x Abu Dhabi, UAESunday 23 July 2017

The West's empty optimism is gone

Amid growing public alarm over casualties in Afghanistan, a UK parliamentary report has urged a re-evaluation of the country's strategy.

Three years ago John Reid, as British defence secretary, said of the mission to Afghanistan:
Three years ago John Reid, as British defence secretary, said of the mission to Afghanistan: " We would be perfectly happy to leave in three years and without firing a shot."

KABUL // Eight years after supporting the invasion of Afghanistan, Britain may finally be waking up to the realisation that it has sleepwalked into a dead end from which it must somehow escape. A UK parliamentary report has described the country's role here as being hamstrung by "mission creep" and "unrealistic planning at senior levels". The contrast to the blind acquiescence of 2001 could hardly be greater.

Back then the former prime minister, Tony Blair, pledged to "act with reason and resolve" as he confirmed his decision to stand with the United States. The Taliban regime soon collapsed and few doubted his words. That remained the case long into the future, despite widespread domestic outrage over the Iraq war that later followed. But in 2006 Britain expanded its role here and sent troops to Helmand province. The government had not even glimpsed what this might mean for the UK and Afghanistan.

John Reid, the defence minister at the time, famously said: "We would be perfectly happy to leave in three years and without firing one shot." Last month was the worst on record for foreign troops since the war began, with 72 killed. The body count included 22 British soldiers and it is their sacrifice, more than anything else, that has caused the criticism at home. Amid scenes of flag-draped coffins being carried through a grey town in south-west England, politicians argued over what was going wrong. Most of their concerns revolved around equipment and an apparent shortage of helicopters.

Fearing that the public was tiring of seeing so many dead and wounded young men return from the battlefield, the government again attempted to make the case for indefinite involvement. David Miliband, the foreign minister, said it was about combating terrorism and safeguarding the streets of London. "Our ultimate objective in 2001 holds true for 2009," he declared. The reality, though, is that the aims of the occupation are not clear to the soldiers, the UK electorate or the people of Afghanistan. Mr Blair used to speak of spreading democracy and women's rights, as well as stopping the opium trade, boosting reconstruction and defeating the Taliban.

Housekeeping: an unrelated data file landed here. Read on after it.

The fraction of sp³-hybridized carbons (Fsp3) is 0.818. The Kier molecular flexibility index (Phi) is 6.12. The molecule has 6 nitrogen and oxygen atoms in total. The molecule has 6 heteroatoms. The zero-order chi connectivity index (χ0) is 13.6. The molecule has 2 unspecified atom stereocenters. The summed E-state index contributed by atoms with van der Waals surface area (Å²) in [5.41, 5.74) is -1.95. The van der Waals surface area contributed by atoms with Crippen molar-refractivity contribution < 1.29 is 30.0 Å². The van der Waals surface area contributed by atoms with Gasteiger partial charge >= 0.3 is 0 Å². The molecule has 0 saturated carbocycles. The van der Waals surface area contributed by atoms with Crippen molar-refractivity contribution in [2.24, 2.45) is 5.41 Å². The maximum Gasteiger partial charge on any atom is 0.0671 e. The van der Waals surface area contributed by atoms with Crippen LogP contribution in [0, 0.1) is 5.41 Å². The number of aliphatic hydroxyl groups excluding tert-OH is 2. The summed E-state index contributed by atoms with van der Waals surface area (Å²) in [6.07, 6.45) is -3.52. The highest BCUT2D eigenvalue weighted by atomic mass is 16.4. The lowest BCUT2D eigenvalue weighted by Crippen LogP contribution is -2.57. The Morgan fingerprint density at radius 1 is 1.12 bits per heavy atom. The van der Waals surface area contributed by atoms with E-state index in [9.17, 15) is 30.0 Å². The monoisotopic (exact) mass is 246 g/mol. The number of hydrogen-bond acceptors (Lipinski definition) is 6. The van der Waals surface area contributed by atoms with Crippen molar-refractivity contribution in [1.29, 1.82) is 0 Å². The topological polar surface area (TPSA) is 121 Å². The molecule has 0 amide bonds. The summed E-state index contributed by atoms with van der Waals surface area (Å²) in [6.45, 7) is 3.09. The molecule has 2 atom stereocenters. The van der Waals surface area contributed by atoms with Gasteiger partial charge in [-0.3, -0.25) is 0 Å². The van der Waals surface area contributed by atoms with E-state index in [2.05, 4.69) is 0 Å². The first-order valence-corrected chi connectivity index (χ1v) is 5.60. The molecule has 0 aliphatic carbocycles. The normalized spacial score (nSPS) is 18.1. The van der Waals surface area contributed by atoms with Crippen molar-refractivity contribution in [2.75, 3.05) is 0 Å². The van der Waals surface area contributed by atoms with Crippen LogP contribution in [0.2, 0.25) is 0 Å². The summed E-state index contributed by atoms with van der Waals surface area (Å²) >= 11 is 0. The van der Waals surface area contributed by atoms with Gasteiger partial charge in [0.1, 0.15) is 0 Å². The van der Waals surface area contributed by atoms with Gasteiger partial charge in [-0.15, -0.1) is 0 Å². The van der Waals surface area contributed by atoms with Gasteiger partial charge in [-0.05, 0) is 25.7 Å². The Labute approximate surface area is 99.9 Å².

None of those targets have genuinely been achieved and, for the population of Helmand, life has become noticeably worse as a result of British intervention. Thousands of civilians have run from the violence that has torn apart the province. They are now refugees in their own homeland. Although the 321-page foreign affairs committee report does not call for anything like the withdrawal of troops or an end to the war, it does state that rethinking is needed on several fronts.

Day-to-day issues including the treatment of detainees by coalition forces, house raids and an over-reliance on air strikes are singled out for criticism, but the international community's broader mission is also examined. The old US administration of George W Bush is described as having "unilateralist tendencies" and accused of focusing too much on military goals. Attempts to reform the Afghan police have been "disappointingly slow" and "an effective formal justice system" has not been created. Britain's role in the counter-narcotics effort, meanwhile, is called "a poisoned chalice".

In one of its most striking paragraphs, the report says: "We conclude that the international effort in Afghanistan since 2001 has delivered much less than it promised and that its impact has been significantly diluted by the absence of a unified vision and strategy, grounded in the realities of Afghanistan's history, culture and politics." It adds that "avoidable mistakes, including knee-jerk responses, policy fragmentation and overlap, now make the task of stabilising the country considerably more difficult than might otherwise have been the case".

Where all this leads is not entirely obvious. There is a slow dawning of reality in London and Washington, but both governments stress they have no plans to pull out of Afghanistan any time soon. Britain's three main political parties appear to recognise at least some of the challenges ahead and the empty optimism of the past has thankfully gone. However, they are all committed to the Afghan war and do not have a definitive exit strategy for the 9,000-odd UK troops who are here.

Maybe the parliamentary report, and the growing public discourse, is another small step towards that. Anyone who has seen the bloodshed firsthand must hope so. In the meantime, the fighting continues. csands@thenational.ae